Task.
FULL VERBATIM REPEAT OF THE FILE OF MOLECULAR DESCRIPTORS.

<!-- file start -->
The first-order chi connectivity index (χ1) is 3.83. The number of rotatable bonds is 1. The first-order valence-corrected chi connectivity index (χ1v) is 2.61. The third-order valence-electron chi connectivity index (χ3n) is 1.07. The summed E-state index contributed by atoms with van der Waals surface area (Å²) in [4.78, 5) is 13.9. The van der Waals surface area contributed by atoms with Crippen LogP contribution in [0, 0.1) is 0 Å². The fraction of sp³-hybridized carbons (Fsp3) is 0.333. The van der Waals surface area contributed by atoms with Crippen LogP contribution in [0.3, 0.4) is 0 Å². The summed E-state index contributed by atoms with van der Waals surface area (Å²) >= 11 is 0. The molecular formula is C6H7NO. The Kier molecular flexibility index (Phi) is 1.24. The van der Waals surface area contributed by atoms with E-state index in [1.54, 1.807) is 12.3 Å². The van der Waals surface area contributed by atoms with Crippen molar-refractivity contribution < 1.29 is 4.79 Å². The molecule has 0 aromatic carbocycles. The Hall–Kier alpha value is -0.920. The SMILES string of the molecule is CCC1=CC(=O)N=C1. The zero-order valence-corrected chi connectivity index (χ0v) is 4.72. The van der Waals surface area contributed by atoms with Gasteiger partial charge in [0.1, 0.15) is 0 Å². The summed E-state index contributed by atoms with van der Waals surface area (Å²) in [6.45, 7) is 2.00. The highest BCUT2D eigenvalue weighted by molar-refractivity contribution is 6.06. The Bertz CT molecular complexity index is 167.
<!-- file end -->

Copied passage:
The first-order chi connectivity index (χ1) is 3.83. The number of rotatable bonds is 1. The first-order valence-corrected chi connectivity index (χ1v) is 2.61. The third-order valence-electron chi connectivity index (χ3n) is 1.07. The summed E-state index contributed by atoms with van der Waals surface area (Å²) in [4.78, 5) is 13.9. The van der Waals surface area contributed by atoms with Crippen LogP contribution in [0, 0.1) is 0 Å². The fraction of sp³-hybridized carbons (Fsp3) is 0.333. The van der Waals surface area contributed by atoms with Crippen LogP contribution in [0.3, 0.4) is 0 Å². The summed E-state index contributed by atoms with van der Waals surface area (Å²) >= 11 is 0. The molecular formula is C6H7NO. The Kier molecular flexibility index (Phi) is 1.24. The van der Waals surface area contributed by atoms with E-state index in [1.54, 1.807) is 12.3 Å². The van der Waals surface area contributed by atoms with Crippen molar-refractivity contribution < 1.29 is 4.79 Å². The molecule has 0 aromatic carbocycles. The Hall–Kier alpha value is -0.920. The SMILES string of the molecule is CCC1=CC(=O)N=C1. The zero-order valence-corrected chi connectivity index (χ0v) is 4.72. The van der Waals surface area contributed by atoms with Gasteiger partial charge in [0.1, 0.15) is 0 Å². The summed E-state index contributed by atoms with van der Waals surface area (Å²) in [6.45, 7) is 2.00. The highest BCUT2D eigenvalue weighted by molar-refractivity contribution is 6.06. The Bertz CT molecular complexity index is 167.